Benefits of CSP membership for independent practitioners

Find out how CSP membership works if you are self-employed or a business owner.

Covid-19 update for independent practitioners

See our coronavirus content to keep up to date with the latest developments for the independent sector.  Our guidance and any updates to it are based on the full government proposals, once they are issued.

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Whether you’re a business owner or work fully or partly on a self-employed basis, CSP membership is for you.

We’re here to protect and support you through the services we offer. We provide you with a voice through our lobbying and campaigns, and offer access to the UK’s largest physiotherapy community.

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Chartered status

Chartered status and the designation MCSP means you are more than just a physiotherapist; you are part of the voice of the profession.  It’s a badge of excellence. It’s widely recognised by other professions and the public as a hallmark of professionalism.  This is also a key marketing advantage which many employers require or prefer, and patients appreciate.

Physiotherapists taking part in a discussion with health professionals

The physiotherapy community

More than eight out of 10 physios are members. There are many opportunities to network with professional peers, from CSP regional networks and events and iCSP online forums, to specialist professional networks for which CSP membership is a precondition.  These are all important ways to make links with peers, keep in touch with the profession and contribute towards the development of clinical standards.

Services to protect and support you

Statue of Lady Justice

Legal support

As the union for physiotherapists, the CSP advises and represents independent practitioners being investigated by the HCPC. Two thirds of the physios the CSP represents are from the independent sector; combine this with the average cost of legal representation at around £12,000 per case – well, you can rest assured we have your back if you ever need it.

A physio working with a patient on a stationary bike

PLI is an HCPC requirement

CSP membership provides the basic cover all independent practitioners need. You can also secure additional cover if you own your business.  It’s worth it when you consider securing independent PLI usually costs more than CSP membership.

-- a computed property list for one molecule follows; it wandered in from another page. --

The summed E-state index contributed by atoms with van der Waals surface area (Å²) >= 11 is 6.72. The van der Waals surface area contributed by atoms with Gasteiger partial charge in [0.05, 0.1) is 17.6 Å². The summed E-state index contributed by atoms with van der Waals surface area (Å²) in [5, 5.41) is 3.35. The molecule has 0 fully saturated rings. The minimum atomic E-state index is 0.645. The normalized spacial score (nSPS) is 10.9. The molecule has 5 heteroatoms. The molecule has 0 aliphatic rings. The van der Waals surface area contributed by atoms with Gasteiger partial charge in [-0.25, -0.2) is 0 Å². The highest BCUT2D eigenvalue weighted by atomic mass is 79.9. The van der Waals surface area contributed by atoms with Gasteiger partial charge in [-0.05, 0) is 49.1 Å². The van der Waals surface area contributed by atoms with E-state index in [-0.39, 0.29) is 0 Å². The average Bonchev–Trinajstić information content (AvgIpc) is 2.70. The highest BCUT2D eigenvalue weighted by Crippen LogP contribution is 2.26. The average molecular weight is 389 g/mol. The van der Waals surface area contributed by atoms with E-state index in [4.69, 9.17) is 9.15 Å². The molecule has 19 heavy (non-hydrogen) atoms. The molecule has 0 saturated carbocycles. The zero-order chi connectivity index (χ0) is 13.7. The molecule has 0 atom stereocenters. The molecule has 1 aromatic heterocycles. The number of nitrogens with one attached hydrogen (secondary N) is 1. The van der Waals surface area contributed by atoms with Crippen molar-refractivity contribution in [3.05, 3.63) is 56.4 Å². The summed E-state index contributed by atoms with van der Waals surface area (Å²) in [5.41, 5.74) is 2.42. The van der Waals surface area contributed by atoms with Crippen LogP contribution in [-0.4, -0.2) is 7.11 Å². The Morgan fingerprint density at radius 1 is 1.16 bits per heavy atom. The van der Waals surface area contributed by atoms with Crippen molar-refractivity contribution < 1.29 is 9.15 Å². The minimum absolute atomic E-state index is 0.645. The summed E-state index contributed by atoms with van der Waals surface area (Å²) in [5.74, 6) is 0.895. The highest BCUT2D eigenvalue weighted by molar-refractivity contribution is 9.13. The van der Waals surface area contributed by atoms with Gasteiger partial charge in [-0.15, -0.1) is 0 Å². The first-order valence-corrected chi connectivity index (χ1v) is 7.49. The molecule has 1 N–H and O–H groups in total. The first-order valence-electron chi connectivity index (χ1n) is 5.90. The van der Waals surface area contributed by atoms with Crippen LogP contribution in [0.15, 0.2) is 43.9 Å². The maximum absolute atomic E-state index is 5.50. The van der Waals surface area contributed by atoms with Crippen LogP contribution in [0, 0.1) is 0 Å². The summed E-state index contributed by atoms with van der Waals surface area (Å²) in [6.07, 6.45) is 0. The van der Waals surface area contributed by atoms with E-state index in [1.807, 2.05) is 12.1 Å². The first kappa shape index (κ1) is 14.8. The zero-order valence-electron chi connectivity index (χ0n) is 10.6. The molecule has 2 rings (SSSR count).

An advisor wearing a telephone headset

Advice and support

The CSP professional advice service, specialist events and webinars offer you expert advice from chartered physios.  You can also access union advice on your rights as a worker, and clinical governance support.

Man taking notes next to a laptop

Professional development: staying current

HCPC requires all physios to show they are learning and developing their skills – the CSP can help you do just this. 

CSP membership provides access to free online tools to record work, reflections and achievements.  You also have access to the latest research and content from the Discovery evidence search (online library); as well as an opportunity to develop your leadership skills through the CSP’s influencing training, Leadership Development Programme and eMentoring scheme.


The voice of physiotherapy

The CSP’s campaigns promote physiotherapy to patients and potential funders. Our local promotional campaigns such as Love activity, hate exercise? are designed to provide opportunities for practitioners to promote their services locally, as well as to get profession-wide messages across to the public.

We are the only representative body for physios in the UK. During the pandemic we have lobbied government to highlight the need for policies to be more inclusive of the independent sector in the following areas:

  • Pushing for pre-registration training numbers to take account of independent as well as NHS staffing needs.
  • Winning the same access to visas for physios working outside the NHS as those in the public sector.
  • Influencing the NHS to make temporary use of independent practitioners to supplement the NHS workforce during and after Covid.
  • Campaigning for independent practitioners to have better access to Covid testing, and highlighting the anomalies around testing for independent physios treating people in care homes.
  • Arguing that professional accreditation proposals from the HCPC and government agencies should recognise all sectors, not just the NHS.
  • Creating alliance with other professions to lobby for better financial support for self-employed practitioners and small businesses.
  • Successfully challenging contradictory advice for physios and people offering similar services outside of healthcare, which would disadvantage independent physios.

We will continue to represent practitioners in the independent sector in the future.

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